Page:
Crimea, the southern peninsula of Ukraine is being occupied by the Russian military and the Prime Minister says Ukrainian military units are surrendering and pledging allegiance to his pro-Russian government.
The first shots in Russia’s occupation of Crimea were fired Tuesday.
“It’s their access into the Mediterranean warm water ports, economically for Putin, it’s their Caribbean.”
Dr. Eric Franco is an Assistant Professor at WaldorfCollege, he has done extensive research on American policy and international relations.
Russian President Vladimir Putin says he has concerns about Russian citizens and ethnic Russians living in the area.
But Franco says it’s important for people to understand what Putin is doing.
“We’re looking at Russia taking advantage of a power vacuum, in Ukraine, or at least a perceived power vacuum. And so we’re looking at Putin using Russia and with this “humanitarian crisis” as he called it an opportunity to show Russia can do what it wants, whenever it wants,” says Franco.
One of the many questions that remains is will there be fighting between Russian and Ukrainian troops now that Russia has taken control of Crimea, Dr. James Scarry is among those who don’t foresee that happening.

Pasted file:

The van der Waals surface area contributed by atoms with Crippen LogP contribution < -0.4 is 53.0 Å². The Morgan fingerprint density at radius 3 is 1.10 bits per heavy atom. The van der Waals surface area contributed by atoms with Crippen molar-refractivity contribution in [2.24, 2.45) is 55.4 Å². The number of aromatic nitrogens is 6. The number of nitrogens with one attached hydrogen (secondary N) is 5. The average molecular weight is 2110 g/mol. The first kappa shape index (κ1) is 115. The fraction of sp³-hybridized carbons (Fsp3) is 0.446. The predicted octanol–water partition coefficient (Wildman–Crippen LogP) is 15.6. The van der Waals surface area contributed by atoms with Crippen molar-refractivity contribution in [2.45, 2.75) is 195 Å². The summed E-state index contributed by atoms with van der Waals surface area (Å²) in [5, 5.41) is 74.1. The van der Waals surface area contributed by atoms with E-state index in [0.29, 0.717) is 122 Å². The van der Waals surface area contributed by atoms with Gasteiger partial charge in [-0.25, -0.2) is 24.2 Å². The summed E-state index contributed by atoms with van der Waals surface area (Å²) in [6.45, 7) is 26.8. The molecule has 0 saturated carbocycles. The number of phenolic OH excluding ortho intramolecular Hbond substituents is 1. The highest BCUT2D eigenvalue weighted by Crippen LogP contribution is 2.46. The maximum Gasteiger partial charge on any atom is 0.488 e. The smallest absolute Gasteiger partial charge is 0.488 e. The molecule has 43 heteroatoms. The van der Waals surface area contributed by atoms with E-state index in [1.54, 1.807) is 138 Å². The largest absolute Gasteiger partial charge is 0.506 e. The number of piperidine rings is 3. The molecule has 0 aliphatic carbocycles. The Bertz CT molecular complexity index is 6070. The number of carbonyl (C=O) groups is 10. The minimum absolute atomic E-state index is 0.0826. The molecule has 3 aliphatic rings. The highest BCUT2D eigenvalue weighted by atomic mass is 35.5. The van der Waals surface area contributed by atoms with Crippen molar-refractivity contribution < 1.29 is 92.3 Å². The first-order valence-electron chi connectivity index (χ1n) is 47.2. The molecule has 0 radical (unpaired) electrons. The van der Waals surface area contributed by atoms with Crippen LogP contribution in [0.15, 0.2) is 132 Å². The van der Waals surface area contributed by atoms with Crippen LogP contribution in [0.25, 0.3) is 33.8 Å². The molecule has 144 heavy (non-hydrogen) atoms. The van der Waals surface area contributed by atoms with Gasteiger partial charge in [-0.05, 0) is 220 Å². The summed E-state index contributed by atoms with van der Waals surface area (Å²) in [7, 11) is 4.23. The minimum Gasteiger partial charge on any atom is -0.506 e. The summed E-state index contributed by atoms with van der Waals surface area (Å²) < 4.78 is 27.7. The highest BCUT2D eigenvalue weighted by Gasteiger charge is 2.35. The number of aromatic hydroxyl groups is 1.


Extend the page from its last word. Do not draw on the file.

“They’re being very cautious, they’ve called this a declaration of war by Russia but they’ve done nothing to provoke any kind of fighting or outbreak of violence to this point so my guess would be no,” says James Scarry, Associate Professor of History.
Crimea has a significant impact on Russia’s economy, about half of Russia’s natural gas runs though pipelines in Ukraine and about 30% of natural energy to the rest of Europe.
But what impact if any will it have on the United States?
“The European Union has probably the most to lose economically if Russia continues to assert it’s power but here I don’t really see it having too much of an impact,” adds Franco.
Just today US Secretary of State John Kerry offered the Ukrainian government a one billion dollar aid package.
President Obama says he will continue to make calls to international leaders and introduce sanctions to try and de-escalate the situation.
The turmoil in Ukraine is affecting some Iowans’ upcoming travel plans.
IowaStateUniversity is cancelling an upcoming study-abroad trip to the Ukraine and Russia.
In north Iowa, The Clear Lake Evangelical Free Church cancelled a youth mission trip to Ukraine which was scheduled for spring break.
Youth leaders say they’ve made the trip to the country for several years but have decided to re-book the trip due to recent events.
They’re working on arranging another trip but are running into some problems with switching airline tickets.